1. Eat less processed food
Most of the extra salt in our diet comes from processed foods and restaurant food, not your salt shaker at home . Popular high-salt items include deli meats, canned soup, pizza, chips, and other snacks.
Foods labeled “low fat” are usually high in salt and sugar to compensate for the loss of fat. Fat is what gives food taste and makes you feel full.
Cutting down on (or even better, cutting out) processed food will give you less salt, less sugar, and fewer refined carbohydrates. All of this results in lower blood pressure.
2. Stop smoking
Stopping smoking is good for your health all-around. Smoking causes an immediate but temporary increase in your blood pressure and an increase in your heart rate.
In the long term, the chemicals in tobacco can increase your blood pressure by damaging your blood vessel walls and narrowing your arteries. The hardened arteries cause higher blood pressure. The chemicals in tobacco can affect your blood vessels even if you’re around secondhand smoke. Children around secondhand smoke had higher blood pressure than a control group.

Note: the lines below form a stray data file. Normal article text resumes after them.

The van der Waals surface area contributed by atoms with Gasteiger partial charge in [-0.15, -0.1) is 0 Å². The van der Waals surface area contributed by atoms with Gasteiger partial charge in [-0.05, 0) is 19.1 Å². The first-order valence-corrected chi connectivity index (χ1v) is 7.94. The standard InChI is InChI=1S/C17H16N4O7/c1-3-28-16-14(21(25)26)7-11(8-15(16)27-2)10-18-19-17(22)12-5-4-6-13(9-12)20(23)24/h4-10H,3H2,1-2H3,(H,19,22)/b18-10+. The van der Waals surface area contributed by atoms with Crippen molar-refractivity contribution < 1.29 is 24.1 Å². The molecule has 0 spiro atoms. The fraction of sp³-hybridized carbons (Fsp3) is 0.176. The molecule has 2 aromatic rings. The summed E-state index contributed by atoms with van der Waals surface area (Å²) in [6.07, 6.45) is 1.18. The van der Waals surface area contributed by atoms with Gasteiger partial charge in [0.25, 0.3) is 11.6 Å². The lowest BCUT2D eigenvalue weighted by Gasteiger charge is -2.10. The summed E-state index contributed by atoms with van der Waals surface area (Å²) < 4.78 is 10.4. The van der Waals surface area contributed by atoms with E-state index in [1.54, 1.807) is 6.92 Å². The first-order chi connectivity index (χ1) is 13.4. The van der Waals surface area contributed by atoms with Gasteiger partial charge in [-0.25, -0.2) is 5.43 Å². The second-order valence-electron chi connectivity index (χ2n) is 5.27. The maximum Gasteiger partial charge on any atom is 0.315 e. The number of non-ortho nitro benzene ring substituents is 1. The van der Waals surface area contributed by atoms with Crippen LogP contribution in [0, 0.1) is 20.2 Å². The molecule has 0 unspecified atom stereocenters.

3. Reduce excess stress
We live in stressful times. Workplace and family demands, national and international politics — they all contribute to stress. Finding ways to reduce your own stress is important for your health and your blood pressure.
Relieving stress starts with recognizing your stress triggers and your relaxation inducers. Practice deep breathing, take a walk, watch a comedy, listen to relaxing music. These are some of the ways people successfully relieve stress.
4. Try meditation or yoga
Mindfulness and meditation, including transcendental meditation, have long been used (and studied) as a method to reduce stress. A 2012 study notes that one university program in Massachusetts has helped more than 19,000 people using a meditation and mindfulness program.
Yoga, which involves breathing control, posture, and meditation techniques, can also be effective in reducing stress and blood pressure.
5. Eat less sodium, more potassium
Cutting back on salt and increasing your potassium intake can lower your blood pressure (13).
Potassium is a double winner: It lessens the effect of salt in your system, and also eases tension in your blood vessels.
It’s easy to increase your intake of potassium — so many foods are naturally high in potassium. Here are a few:
- dairy foods (milk, yogurt)
- fruits (bananas, apricots, oranges)
- vegetables (sweet potato, potato, tomato, greens, spinach)
Image Source – Google Image